College is a great opportunity to gain a competitive advantage when going into the work force, but you really want to balance that with how much student debt it might take to get that degree. You don’t want to carry around a bunch of student debt when you graduate, so shoot for the most quality degree you can get for the least amount of student debt it would require of you to graduate. There’s a happy intersection of the two somewhere in there that’s right for you. This is not a fun thing to think about and can be awkward to talk to parents and guidance counselors about, but it’s a reality and I firmly believe it should be a focus when choosing a college. If volleyball, one way or another, can help you offset costs of getting a college education, that has to factor in heavily when deciding which to play full time.

Now, say you feel like you’ll have similar opportunities in both disciplines, the next factor I would take into consideration is the amount of potential you believe you have in each.  Is your skill set and physicality more suited for the indoor game or the beach game? If you’re of an average height and competent in all skill areas maybe beach is a better path, whereas if you’re height is an asset and you feel more skilled in a certain position indoor, or specialize in a certain position like libero or setter, maybe indoor is the right decision. Mentally, are you resistant to authority and extremely self-motivated? That’s a little more suited towards the beach game.  Or are you better with a very structured environment and value outside encouragement? Maybe indoor is better in that case.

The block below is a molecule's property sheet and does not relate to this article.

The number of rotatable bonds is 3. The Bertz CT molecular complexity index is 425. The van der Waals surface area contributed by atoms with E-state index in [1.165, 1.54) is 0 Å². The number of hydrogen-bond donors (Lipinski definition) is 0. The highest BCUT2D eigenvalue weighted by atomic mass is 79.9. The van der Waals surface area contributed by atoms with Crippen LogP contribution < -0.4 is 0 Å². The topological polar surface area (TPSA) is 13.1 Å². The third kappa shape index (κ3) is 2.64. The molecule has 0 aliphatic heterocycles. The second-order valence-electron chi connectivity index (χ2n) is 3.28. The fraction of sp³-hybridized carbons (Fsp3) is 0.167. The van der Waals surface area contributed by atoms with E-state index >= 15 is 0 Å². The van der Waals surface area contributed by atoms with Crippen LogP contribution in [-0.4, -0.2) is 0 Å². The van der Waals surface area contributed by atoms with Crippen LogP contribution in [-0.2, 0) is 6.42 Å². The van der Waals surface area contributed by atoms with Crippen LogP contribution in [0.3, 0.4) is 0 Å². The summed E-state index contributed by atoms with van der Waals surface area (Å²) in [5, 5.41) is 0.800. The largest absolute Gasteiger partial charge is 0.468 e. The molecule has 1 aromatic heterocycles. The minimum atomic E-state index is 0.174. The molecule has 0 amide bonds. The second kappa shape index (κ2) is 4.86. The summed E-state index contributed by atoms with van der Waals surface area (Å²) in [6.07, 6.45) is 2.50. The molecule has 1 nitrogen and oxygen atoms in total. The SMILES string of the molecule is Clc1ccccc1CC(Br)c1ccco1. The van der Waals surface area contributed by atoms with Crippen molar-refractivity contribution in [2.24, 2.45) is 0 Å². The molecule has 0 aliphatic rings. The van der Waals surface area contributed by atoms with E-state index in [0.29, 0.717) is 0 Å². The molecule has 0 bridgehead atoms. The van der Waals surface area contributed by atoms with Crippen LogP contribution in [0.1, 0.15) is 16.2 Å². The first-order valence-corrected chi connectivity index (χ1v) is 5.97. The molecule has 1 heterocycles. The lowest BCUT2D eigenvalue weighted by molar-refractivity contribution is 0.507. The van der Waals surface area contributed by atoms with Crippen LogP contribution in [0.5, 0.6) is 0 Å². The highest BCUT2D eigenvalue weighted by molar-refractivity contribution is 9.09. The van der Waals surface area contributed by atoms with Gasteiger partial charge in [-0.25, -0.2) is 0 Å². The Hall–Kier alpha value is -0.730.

If you aren’t sure which kind of player you are, I would suggest asking a trusted coach and/or parent for some honest feedback, but be prepared to think objectively about what they say.  If their answer comes back different than you were hoping, remember it’s not personal and it’s just their opinion. No matter what anyone says you can do whatever you put your mind to.  And sometimes, simply asking someone what they think can clarify your decision because you realize their answer is not what you wanted to hear. You don’t have to do what they think is best for you, it’s only to get a better idea of what YOU want to do.

If you STILL don’t have a clear answer, the last (and, still, really important) factor I think you should consider is which makes you happier? Which culture do you enjoy more? To figure this out you need to know what makes you happy.  Sometimes figuring out what brings you joy is a lot deeper than it seems on the surface and can take some effort.  When I’m faced with questions like this I prefer to sit with my own thoughts, some pen and paper, and journal what comes to mind when I mull it over. Does being on one big team make you happy? Or does being out there with one other person allow for deeper bonds? Are you happier outside? Or in a gym? Do you have better relationships with your indoor or beach coaches? These are just some ideas for you to build on. Hopefully this exercise will give you a little clarity and direction when making this decision.

And try to remember that most decisions aren’t final.  If you decide you want to focus on beach and then later think you made the wrong choice you can always switch back.  There are many different pathways to success and happiness, don’t pressure yourself to make a perfect decision.  Take all of this into consideration and just make the best decision you can right now. I hope this helps, and good luck!